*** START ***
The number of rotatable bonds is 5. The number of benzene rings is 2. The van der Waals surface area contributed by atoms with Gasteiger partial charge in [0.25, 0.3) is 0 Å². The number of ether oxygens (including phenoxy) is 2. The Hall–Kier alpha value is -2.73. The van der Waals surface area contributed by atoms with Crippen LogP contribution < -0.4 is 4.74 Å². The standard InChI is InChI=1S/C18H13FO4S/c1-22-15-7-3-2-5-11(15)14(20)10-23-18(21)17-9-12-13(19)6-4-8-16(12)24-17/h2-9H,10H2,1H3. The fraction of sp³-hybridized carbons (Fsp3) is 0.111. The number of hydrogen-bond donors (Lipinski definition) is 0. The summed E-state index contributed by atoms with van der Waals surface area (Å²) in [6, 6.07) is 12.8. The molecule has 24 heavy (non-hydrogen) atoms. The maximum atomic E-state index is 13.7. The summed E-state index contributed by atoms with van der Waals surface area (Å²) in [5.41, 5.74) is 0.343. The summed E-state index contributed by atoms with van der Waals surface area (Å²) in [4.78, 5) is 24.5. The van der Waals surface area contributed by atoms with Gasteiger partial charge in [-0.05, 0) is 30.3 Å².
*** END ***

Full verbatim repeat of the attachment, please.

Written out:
The number of rotatable bonds is 5. The number of benzene rings is 2. The van der Waals surface area contributed by atoms with Gasteiger partial charge in [0.25, 0.3) is 0 Å². The number of ether oxygens (including phenoxy) is 2. The Hall–Kier alpha value is -2.73. The van der Waals surface area contributed by atoms with Crippen LogP contribution < -0.4 is 4.74 Å². The standard InChI is InChI=1S/C18H13FO4S/c1-22-15-7-3-2-5-11(15)14(20)10-23-18(21)17-9-12-13(19)6-4-8-16(12)24-17/h2-9H,10H2,1H3. The fraction of sp³-hybridized carbons (Fsp3) is 0.111. The number of hydrogen-bond donors (Lipinski definition) is 0. The summed E-state index contributed by atoms with van der Waals surface area (Å²) in [6, 6.07) is 12.8. The molecule has 24 heavy (non-hydrogen) atoms. The maximum atomic E-state index is 13.7. The summed E-state index contributed by atoms with van der Waals surface area (Å²) in [5.41, 5.74) is 0.343. The summed E-state index contributed by atoms with van der Waals surface area (Å²) in [4.78, 5) is 24.5. The van der Waals surface area contributed by atoms with Gasteiger partial charge in [-0.05, 0) is 30.3 Å².